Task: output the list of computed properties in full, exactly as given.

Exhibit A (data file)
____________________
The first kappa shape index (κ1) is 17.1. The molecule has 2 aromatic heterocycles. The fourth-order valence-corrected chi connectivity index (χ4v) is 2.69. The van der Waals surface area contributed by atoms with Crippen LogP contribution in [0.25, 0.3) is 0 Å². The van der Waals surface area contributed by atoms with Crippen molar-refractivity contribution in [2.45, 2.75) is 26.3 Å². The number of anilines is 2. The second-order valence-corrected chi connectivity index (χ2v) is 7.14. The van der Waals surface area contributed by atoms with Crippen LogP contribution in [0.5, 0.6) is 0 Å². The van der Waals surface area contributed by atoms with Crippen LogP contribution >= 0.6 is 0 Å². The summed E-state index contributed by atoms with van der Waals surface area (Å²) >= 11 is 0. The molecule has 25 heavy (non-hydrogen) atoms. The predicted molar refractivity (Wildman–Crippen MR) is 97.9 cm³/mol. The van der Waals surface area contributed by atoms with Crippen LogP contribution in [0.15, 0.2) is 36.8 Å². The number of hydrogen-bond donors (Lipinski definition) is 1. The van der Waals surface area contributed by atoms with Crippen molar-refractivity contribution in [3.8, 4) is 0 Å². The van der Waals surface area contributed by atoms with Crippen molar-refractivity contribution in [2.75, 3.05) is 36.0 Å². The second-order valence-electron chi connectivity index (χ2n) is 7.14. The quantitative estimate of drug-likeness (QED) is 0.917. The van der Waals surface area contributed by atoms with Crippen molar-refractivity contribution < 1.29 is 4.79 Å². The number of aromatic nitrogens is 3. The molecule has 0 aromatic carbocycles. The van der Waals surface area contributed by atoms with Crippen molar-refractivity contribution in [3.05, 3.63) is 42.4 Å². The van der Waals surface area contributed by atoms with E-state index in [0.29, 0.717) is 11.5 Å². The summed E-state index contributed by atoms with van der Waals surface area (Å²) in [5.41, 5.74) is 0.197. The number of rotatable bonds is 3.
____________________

The first kappa shape index (κ1) is 17.1. The molecule has 2 aromatic heterocycles. The fourth-order valence-corrected chi connectivity index (χ4v) is 2.69. The van der Waals surface area contributed by atoms with Crippen LogP contribution in [0.25, 0.3) is 0 Å². The van der Waals surface area contributed by atoms with Crippen molar-refractivity contribution in [2.45, 2.75) is 26.3 Å². The number of anilines is 2. The second-order valence-corrected chi connectivity index (χ2v) is 7.14. The van der Waals surface area contributed by atoms with Crippen LogP contribution in [0.5, 0.6) is 0 Å². The van der Waals surface area contributed by atoms with Crippen LogP contribution >= 0.6 is 0 Å². The summed E-state index contributed by atoms with van der Waals surface area (Å²) >= 11 is 0. The molecule has 25 heavy (non-hydrogen) atoms. The predicted molar refractivity (Wildman–Crippen MR) is 97.9 cm³/mol. The van der Waals surface area contributed by atoms with Crippen LogP contribution in [0.15, 0.2) is 36.8 Å². The number of hydrogen-bond donors (Lipinski definition) is 1. The van der Waals surface area contributed by atoms with Crippen molar-refractivity contribution in [3.8, 4) is 0 Å². The van der Waals surface area contributed by atoms with Crippen molar-refractivity contribution in [2.75, 3.05) is 36.0 Å². The second-order valence-electron chi connectivity index (χ2n) is 7.14. The quantitative estimate of drug-likeness (QED) is 0.917. The van der Waals surface area contributed by atoms with Crippen molar-refractivity contribution < 1.29 is 4.79 Å². The number of aromatic nitrogens is 3. The molecule has 0 aromatic carbocycles. The van der Waals surface area contributed by atoms with Crippen molar-refractivity contribution in [3.05, 3.63) is 42.4 Å². The van der Waals surface area contributed by atoms with E-state index in [0.29, 0.717) is 11.5 Å². The summed E-state index contributed by atoms with van der Waals surface area (Å²) in [5.41, 5.74) is 0.197. The number of rotatable bonds is 3.